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Elinor Stecker-Orel, APSA

April 8, 2016

Photoshop Blend Modes

Elinor Stecker-Orel,, may not really need an introduction. She's been a member of WPS for more years than she can remember, and she served on our board of directors for ten years. But for those of you who don't know Elinor, here are some facts about her. Elinor was a senior editor of Popular Photography before she became an associate dean of the New York Institute of Photography. At NYIP, she is revising the textbook material as well as teaching photography and Photoshop. In addition to writing hundreds of articles on photography and video for

numerous publications, including such consumer magazines as Smithsonian Traveler, Time and Woman's Day, she is the author of eight books on photography. 


Elinor's photographs have appeared in books, magazines, the Internet, and are in private collections. And, of course, she has exhibited her work in solo and group shows. Elinor frequently lectures to amateur and professional photography organizations, and has given programs five times at the Amherst NECCC conference. 

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Jurgen Lobert

April 15, 2016

Jürgen Lobert is a Massachusetts-based fine art photographer born and raised in Germany. He received a Ph.D. in atmospheric chemistry from Gutenberg University in Mainz before moving to the US in 1991. Jürgen is a self-taught photographer who specializes in night photography, daytime long exposures as well as Urban Exploration. According to Jürgen, there is a profound peace in roaming the nights in remote places, capturing the element of time to create otherworldly, serene and hauntingly beautiful photos. Jürgen is an executive member of the Boston Camera Club and the founder and organizer of the Greater Boston Night Photographers Meetup group. He has organized more than 100

photo excursions and he is a lecturer, instructor and judge for regional camera clubs.


Jürgen can be found online at:,,, and

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Arthur Vaughan

May 20, 2016

An Introduction to "Pop-Up" Flash Photography

This program describes a process for shooting macro photographs using lighting provided by the standard "pop-up" flash found on many cameras. Using a simple home-made support bracket and a variety of close-up lenses, extension tubes, or stacked add-on lenses, anyone can produce amazing macro images having true "studio" quality lighting, for a fraction of the cost of a system utilizing multiple flashes, ring lights, or expensive factory made support brackets. The set-up described provides maximum portability for hunting down and following small

insects and spiders that aren't going to sit still for photographers using cumbersome tripods.


Description of the basic concept... what’s needed.

  • Lightweight camera-mountable variable-angle bracket to support simple reflectors.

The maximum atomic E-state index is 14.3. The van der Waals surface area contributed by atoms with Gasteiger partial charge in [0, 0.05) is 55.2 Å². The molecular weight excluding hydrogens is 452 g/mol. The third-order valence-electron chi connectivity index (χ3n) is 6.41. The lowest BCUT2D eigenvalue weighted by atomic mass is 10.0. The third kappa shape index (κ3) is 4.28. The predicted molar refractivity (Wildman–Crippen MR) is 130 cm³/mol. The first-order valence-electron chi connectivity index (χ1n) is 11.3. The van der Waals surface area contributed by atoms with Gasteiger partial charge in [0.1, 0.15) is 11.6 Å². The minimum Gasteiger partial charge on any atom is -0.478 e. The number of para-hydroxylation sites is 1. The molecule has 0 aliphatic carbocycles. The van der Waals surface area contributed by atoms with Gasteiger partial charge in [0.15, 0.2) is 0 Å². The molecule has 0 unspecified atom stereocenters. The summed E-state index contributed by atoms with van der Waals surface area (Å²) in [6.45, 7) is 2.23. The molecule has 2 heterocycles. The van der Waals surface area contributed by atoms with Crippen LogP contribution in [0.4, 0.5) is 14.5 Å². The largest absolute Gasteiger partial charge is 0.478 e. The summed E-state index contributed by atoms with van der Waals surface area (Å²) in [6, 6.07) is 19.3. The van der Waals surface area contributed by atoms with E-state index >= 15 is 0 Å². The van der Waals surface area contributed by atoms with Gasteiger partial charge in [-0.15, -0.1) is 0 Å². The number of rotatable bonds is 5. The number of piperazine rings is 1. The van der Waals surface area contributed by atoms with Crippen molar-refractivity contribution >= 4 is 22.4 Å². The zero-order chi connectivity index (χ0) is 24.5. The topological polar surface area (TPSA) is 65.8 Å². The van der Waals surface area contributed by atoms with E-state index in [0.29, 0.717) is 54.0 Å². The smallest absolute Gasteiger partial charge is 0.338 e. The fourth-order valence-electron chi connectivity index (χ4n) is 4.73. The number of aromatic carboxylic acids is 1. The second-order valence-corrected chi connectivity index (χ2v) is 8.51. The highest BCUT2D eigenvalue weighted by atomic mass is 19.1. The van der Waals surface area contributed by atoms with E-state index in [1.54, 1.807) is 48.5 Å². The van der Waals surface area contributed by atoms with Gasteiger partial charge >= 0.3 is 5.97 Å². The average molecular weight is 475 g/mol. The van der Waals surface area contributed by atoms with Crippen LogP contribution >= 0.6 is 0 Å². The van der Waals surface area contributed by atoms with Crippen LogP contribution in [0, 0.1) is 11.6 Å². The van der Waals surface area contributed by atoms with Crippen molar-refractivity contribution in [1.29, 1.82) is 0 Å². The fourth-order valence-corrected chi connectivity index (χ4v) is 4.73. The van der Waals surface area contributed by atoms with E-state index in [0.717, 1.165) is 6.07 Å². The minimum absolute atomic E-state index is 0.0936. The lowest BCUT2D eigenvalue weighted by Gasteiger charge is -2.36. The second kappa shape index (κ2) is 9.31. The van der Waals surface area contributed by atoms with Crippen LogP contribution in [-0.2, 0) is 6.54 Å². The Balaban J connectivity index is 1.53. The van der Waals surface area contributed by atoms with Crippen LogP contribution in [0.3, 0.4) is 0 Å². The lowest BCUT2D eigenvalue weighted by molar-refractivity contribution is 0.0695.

• Support & reflectors must be positionable, to adjust direction & intensity of side lighting.

  • Shield to protect close subjects from direct flash light, avoiding overexposure at short distances.

  • Lens mounted diffuser that can be used either with bracket reflectors, or separately.


Subjects covered include:

Rigging up a lightweight macro flash bracket allowing your camera's pop-up flash to provide all the light necessary for shooting at low, moderate, or extreme magnifications using small apertures.


  • Simplified light modification using this system.

  • An easy route to “no light loss” high magnification: using front mounted close-up lenses.

  • Manual focus vs. auto-focus vs. pre-set focus.

  • The “X” factor (magnification) vs. Field Width.

  • Shallow depth of field... making it work for you.

  • Dealing with vignetting: shooting through “the hole in the doughnut”.

  • Image stacking... “building” depth of field.

  • Dealing with short working distances.

  • Cheap and efficient home-made macro shooting accessories.

  • An unbelievably simple "macro-studio" for photographing small objects, tiny spiders, and insects.

  • Tips for stalking Dragonflies, Grasshoppers, and Jumping Spiders.


For those folks not wishing to get “up close and personal” with insects or arthropods, tips for shooting small inanimate objects and botanical subjects.


I'm presently using several cameras, a Kodak P850 point & shoot, a Nikon D40, and a Nikon D60. The primary lenses used on the Nikons are... a vintage 85mm f/1.8 Nikkor-H (1968), a Nikon 105mm f/2.5 AI-S (1981), a Lester Dine 105mm f:2.8 macro (1984), and a 200mm f/ 4.0 Micro-Nikkor (1980). All lenses are focused at infinity! Mounted on the front of the lenses is a variety of stackable add-on lenses, plus an Iscorama anamorphic compression lens for CinemaScope macro work. I also make use of an inexpensive bellows for extremely high magnification work using 8mm and 16mm movie camera lenses reversed, microscope objectives, and other miscellaneous lenses. Shooting apertures generally range from f:11 to f:32. ISO settings generally run from 100 to 400. Focusing at infinity, especially with the 105mm and 200mm lenses, provides good working distance... very important for getting light onto the subject. No pop-up flash??? No problem!!! My D-40 pop-up flash died, so a small shoe-mounted flash unit is used, allowing full flash syncronization up to the top speed of the camera... 1/4000 sec. Photographers using this type of macro set-up can produce outstanding images that could be more difficult to achieve using conventional macro shooting methods. The program includes images made using all of the techniques described, and concludes with a pop-up flash macro demonstration. Anyone wishing to explore the world of macro photography and wanting to get top notch and very satisfying results should consider attending.